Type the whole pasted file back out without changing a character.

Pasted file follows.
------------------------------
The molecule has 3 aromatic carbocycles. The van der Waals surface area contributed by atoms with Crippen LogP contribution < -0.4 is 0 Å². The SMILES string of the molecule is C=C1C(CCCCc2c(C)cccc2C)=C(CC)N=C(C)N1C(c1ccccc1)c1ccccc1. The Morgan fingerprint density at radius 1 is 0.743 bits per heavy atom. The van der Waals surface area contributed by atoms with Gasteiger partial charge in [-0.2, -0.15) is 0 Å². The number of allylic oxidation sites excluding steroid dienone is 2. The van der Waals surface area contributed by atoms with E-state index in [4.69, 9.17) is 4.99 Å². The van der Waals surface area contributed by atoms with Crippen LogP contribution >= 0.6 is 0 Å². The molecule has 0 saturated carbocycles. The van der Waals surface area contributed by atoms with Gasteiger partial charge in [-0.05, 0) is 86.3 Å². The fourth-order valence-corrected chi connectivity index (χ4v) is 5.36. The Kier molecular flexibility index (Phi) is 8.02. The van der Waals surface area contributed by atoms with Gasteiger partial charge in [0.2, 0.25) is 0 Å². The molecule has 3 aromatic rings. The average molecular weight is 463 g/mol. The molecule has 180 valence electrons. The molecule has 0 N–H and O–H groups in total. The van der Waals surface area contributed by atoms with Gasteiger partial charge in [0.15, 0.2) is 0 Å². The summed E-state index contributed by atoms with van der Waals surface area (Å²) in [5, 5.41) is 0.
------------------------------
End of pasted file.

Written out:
The molecule has 3 aromatic carbocycles. The van der Waals surface area contributed by atoms with Crippen LogP contribution < -0.4 is 0 Å². The SMILES string of the molecule is C=C1C(CCCCc2c(C)cccc2C)=C(CC)N=C(C)N1C(c1ccccc1)c1ccccc1. The Morgan fingerprint density at radius 1 is 0.743 bits per heavy atom. The van der Waals surface area contributed by atoms with Gasteiger partial charge in [-0.2, -0.15) is 0 Å². The number of allylic oxidation sites excluding steroid dienone is 2. The van der Waals surface area contributed by atoms with E-state index in [4.69, 9.17) is 4.99 Å². The van der Waals surface area contributed by atoms with Crippen LogP contribution >= 0.6 is 0 Å². The molecule has 0 saturated carbocycles. The van der Waals surface area contributed by atoms with Gasteiger partial charge in [-0.05, 0) is 86.3 Å². The fourth-order valence-corrected chi connectivity index (χ4v) is 5.36. The Kier molecular flexibility index (Phi) is 8.02. The van der Waals surface area contributed by atoms with Gasteiger partial charge in [0.2, 0.25) is 0 Å². The molecule has 3 aromatic rings. The average molecular weight is 463 g/mol. The molecule has 180 valence electrons. The molecule has 0 N–H and O–H groups in total. The van der Waals surface area contributed by atoms with Gasteiger partial charge in [0.15, 0.2) is 0 Å². The summed E-state index contributed by atoms with van der Waals surface area (Å²) in [5, 5.41) is 0.